Note that those numbers are based on Adjusted Gross Income (AGI). There is a handy calculator in this Forbes article if you’d like to have a clearer idea of how much you will get in the economic impact payment for as US citizen that lives in another country.
When will US citizens living abroad get the 3rd stimulus payment?
President Biden signed the bill into law on Thursday March 11, sooner than many expected. There were reports that some received their payments via Direct Deposit as early as Friday and more receiving them over the weekend. I had expected that it would arrive this past week or at worst this week.
That holds with what most reports say, that the IRS should be able to make lots of the direct deposit payments within a week. That means the third stimulus payments for Americans living abroad should start arriving the week of March 15 or March 22. Direct Deposit payments should go out first, and if the IRS has your bank account information, you will likely get your 3rd economic impact payment before the end of March.
As of the last update to this on Monday April 19, I had not received mine yet. The infamous Get My Payment tool is saying payment status not available, eerily reminiscent of the first round of payments last year. For what it’s worth, I had not filed my 2020 taxes yet, so perhaps that’s why. Probably a good reason why I should just go ahead and e-file.
Update: I went ahead and did in fact e-file on March 28. I was hoping that would prompt the payment coming through but still no luck. Maybe that is due to the holiday or my return wasn’t reviewed yet, or maybe I’ve just been unlucky.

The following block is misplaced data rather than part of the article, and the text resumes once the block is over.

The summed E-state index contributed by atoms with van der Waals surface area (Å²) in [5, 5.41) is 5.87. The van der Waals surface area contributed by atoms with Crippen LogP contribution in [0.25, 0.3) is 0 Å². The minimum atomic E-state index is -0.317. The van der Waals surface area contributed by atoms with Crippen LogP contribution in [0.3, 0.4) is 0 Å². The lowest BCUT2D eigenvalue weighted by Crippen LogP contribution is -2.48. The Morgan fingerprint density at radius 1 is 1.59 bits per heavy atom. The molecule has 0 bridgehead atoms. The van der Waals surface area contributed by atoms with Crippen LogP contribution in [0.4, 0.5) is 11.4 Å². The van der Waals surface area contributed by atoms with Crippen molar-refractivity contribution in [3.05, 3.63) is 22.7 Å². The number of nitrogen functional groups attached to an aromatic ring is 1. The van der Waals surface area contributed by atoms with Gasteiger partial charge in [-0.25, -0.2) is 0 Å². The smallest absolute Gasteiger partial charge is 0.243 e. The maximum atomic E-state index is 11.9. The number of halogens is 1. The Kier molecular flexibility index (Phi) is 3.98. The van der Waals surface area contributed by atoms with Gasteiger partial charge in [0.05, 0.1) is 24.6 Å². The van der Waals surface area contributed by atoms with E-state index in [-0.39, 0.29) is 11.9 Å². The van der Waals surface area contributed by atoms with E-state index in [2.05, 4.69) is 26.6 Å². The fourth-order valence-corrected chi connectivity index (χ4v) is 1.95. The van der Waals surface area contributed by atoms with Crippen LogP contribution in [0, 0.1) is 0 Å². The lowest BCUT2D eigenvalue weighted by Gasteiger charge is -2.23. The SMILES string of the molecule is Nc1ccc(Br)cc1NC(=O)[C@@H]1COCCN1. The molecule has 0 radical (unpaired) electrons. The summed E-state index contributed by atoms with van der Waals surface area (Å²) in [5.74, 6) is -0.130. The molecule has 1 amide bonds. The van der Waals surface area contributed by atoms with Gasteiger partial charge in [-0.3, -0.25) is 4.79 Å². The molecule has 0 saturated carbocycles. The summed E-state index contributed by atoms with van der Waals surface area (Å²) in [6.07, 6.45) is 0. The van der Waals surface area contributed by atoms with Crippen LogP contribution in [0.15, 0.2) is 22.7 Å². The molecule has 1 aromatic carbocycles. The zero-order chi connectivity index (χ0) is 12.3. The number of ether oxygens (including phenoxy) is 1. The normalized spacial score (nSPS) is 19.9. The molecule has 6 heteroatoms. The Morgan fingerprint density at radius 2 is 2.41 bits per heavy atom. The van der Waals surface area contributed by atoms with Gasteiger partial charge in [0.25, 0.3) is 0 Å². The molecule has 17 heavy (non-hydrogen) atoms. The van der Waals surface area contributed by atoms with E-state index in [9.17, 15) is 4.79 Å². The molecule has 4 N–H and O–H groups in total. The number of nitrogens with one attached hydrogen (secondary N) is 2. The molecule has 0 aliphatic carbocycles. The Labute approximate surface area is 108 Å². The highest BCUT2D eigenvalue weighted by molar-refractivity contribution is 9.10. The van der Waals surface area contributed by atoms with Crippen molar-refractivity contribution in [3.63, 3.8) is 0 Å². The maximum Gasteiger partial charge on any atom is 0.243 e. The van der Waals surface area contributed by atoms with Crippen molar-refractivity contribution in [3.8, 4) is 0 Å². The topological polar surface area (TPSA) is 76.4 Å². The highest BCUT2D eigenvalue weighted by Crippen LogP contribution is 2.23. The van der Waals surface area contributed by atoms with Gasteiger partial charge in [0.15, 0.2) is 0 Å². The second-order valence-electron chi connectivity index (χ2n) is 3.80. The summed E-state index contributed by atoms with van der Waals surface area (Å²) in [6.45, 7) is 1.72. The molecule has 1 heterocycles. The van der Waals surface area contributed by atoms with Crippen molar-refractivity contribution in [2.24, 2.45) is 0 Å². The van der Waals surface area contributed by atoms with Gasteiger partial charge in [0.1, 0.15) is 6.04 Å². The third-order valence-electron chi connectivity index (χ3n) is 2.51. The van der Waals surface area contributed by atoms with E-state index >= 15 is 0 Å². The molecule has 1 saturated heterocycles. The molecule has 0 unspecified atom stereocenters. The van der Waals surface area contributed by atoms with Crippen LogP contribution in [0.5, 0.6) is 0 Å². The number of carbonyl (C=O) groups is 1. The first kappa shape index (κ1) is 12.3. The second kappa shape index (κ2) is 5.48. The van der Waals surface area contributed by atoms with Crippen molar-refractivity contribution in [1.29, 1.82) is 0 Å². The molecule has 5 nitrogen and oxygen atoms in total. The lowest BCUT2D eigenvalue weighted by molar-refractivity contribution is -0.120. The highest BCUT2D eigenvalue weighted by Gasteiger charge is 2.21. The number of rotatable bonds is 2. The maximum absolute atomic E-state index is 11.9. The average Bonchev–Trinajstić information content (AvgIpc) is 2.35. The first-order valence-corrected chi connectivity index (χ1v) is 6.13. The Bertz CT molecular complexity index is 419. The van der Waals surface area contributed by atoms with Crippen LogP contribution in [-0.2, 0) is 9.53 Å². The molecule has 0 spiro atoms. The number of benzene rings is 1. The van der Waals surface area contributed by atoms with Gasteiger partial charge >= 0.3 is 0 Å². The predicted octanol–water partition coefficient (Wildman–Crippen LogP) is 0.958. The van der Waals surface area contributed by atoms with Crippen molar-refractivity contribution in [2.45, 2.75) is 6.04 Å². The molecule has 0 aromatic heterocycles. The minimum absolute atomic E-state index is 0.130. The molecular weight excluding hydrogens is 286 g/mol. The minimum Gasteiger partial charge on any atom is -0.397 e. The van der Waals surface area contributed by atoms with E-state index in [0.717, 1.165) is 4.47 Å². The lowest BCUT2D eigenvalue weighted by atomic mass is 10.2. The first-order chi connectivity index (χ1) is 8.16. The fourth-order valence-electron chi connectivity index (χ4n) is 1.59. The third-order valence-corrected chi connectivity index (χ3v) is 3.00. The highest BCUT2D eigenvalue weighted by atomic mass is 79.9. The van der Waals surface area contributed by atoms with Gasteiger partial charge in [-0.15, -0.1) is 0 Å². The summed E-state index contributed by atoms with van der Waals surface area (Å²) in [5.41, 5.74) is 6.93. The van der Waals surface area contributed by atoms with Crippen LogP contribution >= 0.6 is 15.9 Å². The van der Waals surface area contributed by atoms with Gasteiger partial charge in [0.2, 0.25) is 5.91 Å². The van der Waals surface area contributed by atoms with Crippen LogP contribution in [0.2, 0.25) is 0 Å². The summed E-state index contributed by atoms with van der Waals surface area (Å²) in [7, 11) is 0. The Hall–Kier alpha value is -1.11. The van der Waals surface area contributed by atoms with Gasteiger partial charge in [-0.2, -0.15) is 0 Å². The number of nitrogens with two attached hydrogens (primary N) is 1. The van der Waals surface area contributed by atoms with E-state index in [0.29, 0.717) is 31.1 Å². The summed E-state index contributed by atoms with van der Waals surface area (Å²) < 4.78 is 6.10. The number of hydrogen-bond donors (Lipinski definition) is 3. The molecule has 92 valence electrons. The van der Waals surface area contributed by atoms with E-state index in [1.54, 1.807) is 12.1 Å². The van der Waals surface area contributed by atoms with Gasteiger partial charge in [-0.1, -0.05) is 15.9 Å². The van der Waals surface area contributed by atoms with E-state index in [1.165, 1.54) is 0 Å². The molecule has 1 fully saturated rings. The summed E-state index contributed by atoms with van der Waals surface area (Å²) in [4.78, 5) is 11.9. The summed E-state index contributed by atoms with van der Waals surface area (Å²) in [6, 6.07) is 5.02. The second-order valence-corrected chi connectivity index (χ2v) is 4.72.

From the comments below, it sounds like some expats have been able to see the date of their payment via the Get My Payment tool and/or via pending deposits showing up in the bank accounts. So hopefully, mine and anyone else’s will be here soon. The IRS is issuing payments on Wednesdays, and suepposedley the Get My Payment tool is updated over the weekend.
According to this article, the fourth payment batch went out on April 14, bringing a total of 156 million payments made so far. This batch reportedly include plus up payments for those eligible (see below).
For Social Security recipients, the IRS announced many should have been sent out at the first week of April, and by April 7, they should start showing up in people’s bank accounts that have Direct Deposit set up (source here).
President Biden has said he is not planning to attach his own signature to the checks, which means physical economic impact payment checks for Americans living abroad will go out more quickly than the first two. If you’re wondering when you will get it abroad, how quickly you got the 2nd payment should be a good estimate.
Hopefully, the 3rd stimulus checks for Americans abroad receiving paper checks will arrive even faster as mail service has returned to more or less normal in most parts of the world. Either way, the next economic impact payment for US taxpayers abroad should arrive during the month of April at the latest for most American citizens living overseas.
Do I qualify for a “plus up” payment?
The IRS has announced that some people who have already received their third stimulus payment may get an additional payment they are calling a “plus up.” This applies to people for whom the IRS calculated their third stimulus payment based on their 2019 tax return but when processing their 2020 return, they are eligible for a higher payment. The “plus up” payment will be for the difference.
Reasons you may be eligible for a “plus up” payment: